- From the fabric for the binding, cut enough 1½” strips, on the bias, to equal an approximate finished length of 34” -38”. As always when working with binding, it’s best to cut your strips as long as possible based on your starting fabric amount in order to minimize seams.
NOTE: As mentioned above, if you are new to working with bias binding, review our full tutorial prior to starting.
At Your Sewing Machine & Ironing Board
- Find all sixteen fussy-cut squares.
- Lay them out in four rows of four squares, making sure any directional prints are all facing the same way and mixing and matching until you have a pleasing combination of motif sizes and colors. As mentioned above, if you’d like to learn more about how to best combine prints, take a look at our tutorial: Top 10 Designer Tips for Blending Colors and Prints.
- Working from the bottom row to the top, match up the first two squares in the bottom row right sides together. Pin together along what will be the inner edges of these two squares.
- Thread the machine with thread to best coordinate with all your colors in the top and bobbin. For something this colorful, a neutral thread is best.
- Attach a Quarter Inch Seam foot, and if an option on your machine (as it is on many of our Janome models), set up the machine for a quarter inch seam. If you do not have special quarter inch seam settings, simply set for a standard straight stitch.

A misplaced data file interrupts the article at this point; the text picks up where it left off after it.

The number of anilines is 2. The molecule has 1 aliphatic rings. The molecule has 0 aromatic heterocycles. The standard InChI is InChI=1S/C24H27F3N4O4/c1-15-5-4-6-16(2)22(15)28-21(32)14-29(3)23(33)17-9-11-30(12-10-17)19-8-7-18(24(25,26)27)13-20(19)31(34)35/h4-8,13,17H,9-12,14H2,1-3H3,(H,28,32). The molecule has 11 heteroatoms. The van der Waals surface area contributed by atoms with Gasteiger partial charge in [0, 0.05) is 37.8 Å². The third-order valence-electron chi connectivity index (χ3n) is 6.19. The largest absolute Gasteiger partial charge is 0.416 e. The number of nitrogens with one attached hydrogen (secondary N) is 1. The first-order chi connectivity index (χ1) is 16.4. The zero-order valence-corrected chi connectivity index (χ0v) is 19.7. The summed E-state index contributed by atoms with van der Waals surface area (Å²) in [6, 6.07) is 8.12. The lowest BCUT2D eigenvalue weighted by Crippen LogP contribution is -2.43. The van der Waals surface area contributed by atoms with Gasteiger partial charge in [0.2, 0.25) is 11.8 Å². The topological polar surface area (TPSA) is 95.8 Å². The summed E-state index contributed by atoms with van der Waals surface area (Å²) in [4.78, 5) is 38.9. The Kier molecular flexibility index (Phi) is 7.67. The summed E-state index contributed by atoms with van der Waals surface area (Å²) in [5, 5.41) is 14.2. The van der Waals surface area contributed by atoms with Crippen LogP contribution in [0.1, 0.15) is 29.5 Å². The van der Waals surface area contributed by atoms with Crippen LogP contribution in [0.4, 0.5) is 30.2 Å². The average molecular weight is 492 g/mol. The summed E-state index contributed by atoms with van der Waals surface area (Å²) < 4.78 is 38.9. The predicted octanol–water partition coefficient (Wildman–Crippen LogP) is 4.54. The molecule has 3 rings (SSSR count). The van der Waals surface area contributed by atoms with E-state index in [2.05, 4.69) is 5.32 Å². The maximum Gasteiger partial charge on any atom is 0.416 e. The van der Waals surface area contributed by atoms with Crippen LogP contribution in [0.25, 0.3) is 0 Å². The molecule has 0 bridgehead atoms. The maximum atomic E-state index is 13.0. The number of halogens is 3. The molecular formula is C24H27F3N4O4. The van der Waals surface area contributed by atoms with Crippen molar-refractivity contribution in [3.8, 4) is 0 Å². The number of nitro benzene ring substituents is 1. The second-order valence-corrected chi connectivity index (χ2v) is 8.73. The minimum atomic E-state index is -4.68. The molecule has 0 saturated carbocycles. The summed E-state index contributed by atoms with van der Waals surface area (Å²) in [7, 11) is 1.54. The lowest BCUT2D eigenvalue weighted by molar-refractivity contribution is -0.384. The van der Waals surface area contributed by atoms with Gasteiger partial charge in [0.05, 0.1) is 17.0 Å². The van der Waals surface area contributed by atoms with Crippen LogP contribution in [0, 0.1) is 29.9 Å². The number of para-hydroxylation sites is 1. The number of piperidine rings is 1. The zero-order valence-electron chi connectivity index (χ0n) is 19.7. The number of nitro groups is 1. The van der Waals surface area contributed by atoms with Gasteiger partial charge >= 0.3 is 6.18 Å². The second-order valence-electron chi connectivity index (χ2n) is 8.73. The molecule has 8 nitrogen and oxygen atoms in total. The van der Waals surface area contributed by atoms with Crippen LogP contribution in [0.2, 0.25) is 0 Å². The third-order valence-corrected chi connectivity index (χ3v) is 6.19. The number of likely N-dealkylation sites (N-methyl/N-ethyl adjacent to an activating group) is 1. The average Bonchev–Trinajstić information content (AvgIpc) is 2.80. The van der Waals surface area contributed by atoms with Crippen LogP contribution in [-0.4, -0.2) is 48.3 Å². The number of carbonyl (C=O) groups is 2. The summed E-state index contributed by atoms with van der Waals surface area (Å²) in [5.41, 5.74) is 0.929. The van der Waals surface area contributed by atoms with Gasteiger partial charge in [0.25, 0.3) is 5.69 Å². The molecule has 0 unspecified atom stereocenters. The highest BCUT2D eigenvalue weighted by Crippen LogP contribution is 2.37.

- Stitch together the squares.
- Place the remaining two squares in the bottom row right sides together, and in the same manner, pin and stitch. You’ll notice in the photo below that we are “chain piecing” our pairs o’ squares. If you’d like to learn more about this practice that speeds up the patchwork process, take a look at our Quilting Basics series of tutorials.
- Repeat this process for each of the three remaining rows. When done, you’ll have four rows of two sewn pairs each.
- Again starting from the bottom and working up to the top, seam together the pairs to create a full row of four squares. First place the inner raw edges of the two sewn pairs rights sides together and pin.
- Then, stitch together with the same presser foot and settings for a ¼” seam allowance. As you see in the photo below, we are again chain piecing.
- You now have your four completed rows, each with four sewn squares.